Face. Accept. Float. Let time pass.
I’m having tension headaches again. Only now the pain that grips the crown of my head comes without warning. Like my anxiety, they’d become nearly non-existent. It was my racing mind that foreshadowed the throbbing of my temples.
Stress is the leading factor of this particular pain, and living with chronic anxiety is like giving the stress a megaphone. Only I don’t know where my anxiety went, so I didn’t hear the stress coming.
I never even considered this was possible—to live without feeling constantly choked by fear. Sure, I still have panic attacks from time to time; I still feel the occasional anxiety of L.A. traffic; and the collective anxiety of world affairs; but we’re talking about progress here, not an overnight miracle. A handful of panic attacks in a year is a helluva better than a handful in a month. We’re all going to die anyway.
Maybe awareness of death is the only way to live.
In my office, there’s a photograph of my cousin and me on the shelf by my desk. We look happy in it. We must’ve been. It was taken in San Francisco in 2014. “She’s gonna die someday,” I said, looking at it while tripping on psychedelics. I looked to the one of my dad. “He already did.”
I faced it. I accepted it. I floated. I let time pass.
You don’t have to eat a handful of mushrooms to know the inevitable of life. After we take our first breath, the only guarantee is our last.
Tackling my anxiety and depression has been the second greatest undertaking of my little life. The greatest, of course, was what forced me to do it.—Or should I say who? A five-foot-three redhead with my heart in her hands. And no, I’m not giving her the credit; the work was mine, but a shove to the ground was apparently what I needed.—Still, it was a year before I realized that digging up the trauma at my roots was the road I had to take. Then it took another two long ones to embrace it—my life. But it’s my story. What else can I do? I’m going to die anyway.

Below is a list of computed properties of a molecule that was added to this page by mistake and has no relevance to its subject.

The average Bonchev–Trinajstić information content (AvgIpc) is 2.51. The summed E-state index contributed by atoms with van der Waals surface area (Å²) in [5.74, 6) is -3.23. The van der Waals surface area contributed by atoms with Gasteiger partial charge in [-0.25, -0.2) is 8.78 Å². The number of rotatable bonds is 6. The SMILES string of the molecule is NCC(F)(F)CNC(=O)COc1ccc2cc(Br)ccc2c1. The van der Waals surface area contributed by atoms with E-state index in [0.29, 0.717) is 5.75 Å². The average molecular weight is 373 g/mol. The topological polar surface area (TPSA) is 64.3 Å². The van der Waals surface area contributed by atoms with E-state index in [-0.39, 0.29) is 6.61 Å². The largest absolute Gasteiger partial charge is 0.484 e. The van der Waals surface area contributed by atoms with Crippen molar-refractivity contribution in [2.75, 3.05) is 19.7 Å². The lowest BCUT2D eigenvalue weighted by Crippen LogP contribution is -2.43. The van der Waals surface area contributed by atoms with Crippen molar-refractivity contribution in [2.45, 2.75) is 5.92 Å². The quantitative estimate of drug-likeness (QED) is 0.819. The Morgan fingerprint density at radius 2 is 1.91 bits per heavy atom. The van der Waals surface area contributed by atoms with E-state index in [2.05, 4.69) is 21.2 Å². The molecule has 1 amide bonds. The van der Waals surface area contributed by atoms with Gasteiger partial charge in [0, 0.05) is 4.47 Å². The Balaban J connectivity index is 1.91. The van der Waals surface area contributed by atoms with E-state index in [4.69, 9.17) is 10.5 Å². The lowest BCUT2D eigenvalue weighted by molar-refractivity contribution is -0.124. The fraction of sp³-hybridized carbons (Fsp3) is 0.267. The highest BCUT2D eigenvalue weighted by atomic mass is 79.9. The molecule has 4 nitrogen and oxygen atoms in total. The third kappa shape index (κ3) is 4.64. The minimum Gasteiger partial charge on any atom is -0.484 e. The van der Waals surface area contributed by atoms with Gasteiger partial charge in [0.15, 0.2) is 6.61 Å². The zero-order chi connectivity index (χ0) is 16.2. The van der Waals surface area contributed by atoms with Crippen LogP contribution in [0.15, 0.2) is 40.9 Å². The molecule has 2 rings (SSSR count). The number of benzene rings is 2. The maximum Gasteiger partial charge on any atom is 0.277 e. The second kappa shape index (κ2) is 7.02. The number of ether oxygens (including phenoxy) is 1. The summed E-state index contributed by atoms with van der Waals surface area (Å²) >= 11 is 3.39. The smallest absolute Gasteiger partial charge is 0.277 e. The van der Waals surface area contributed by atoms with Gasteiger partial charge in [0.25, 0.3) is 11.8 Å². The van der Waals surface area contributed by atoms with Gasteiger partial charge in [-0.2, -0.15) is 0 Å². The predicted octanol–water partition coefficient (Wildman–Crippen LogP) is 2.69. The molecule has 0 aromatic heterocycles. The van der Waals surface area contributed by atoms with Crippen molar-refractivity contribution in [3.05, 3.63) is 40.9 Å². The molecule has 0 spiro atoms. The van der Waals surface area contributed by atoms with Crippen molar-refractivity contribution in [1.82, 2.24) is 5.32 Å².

But while I’m here, the anxiety isn’t worth it. Stress comes along with the ride. I’d just prefer it in smaller doses.
So what was my key? Well, in a nutshell—
Therapy. (Two years worth.)
Shadow work. (Ongoing.)
Exercise. (Currently slacking.)
Proper diet. (Also slacking.)
Enough sleep. (Pass the melatonin.)
Meditation. (This includes breath work.)
It was in my education—the kind about human and universal existence—that I came across Claire Weekes’ six-word mantra. “Face. Accept. Float. Let time pass.” It’s about not fighting the fear, but rather moving past it. Resistance to anything only makes the struggle harder. I spent too many days fueled by shame—months and then years. The fear of what horror could happen was robbing me of what good already was—and the hope that life wouldn’t be so bad.
It doesn’t have to be so bad.
And even if it is, even if the horror does happen, I’d rather not worry about it ahead of time. I can’t control what other people think of me. I’m still learning to control what I think of myself.
*Case in point—I wrote this piece a month ago, but I opted not to share it, filing it into the folder with a dozen other un-finished and un-shared works. When discussing it (and how we’re trying to keep our personal lives to ourselves) with another writer, I said, “why give people more ammo before you’re ready??”
But in honor of Toys of the Sun’s second birthday, here’s a little piece of progress—in writing, in life, in me.
Use it as ammo if you’d like, I’ve developed a damn fine shield.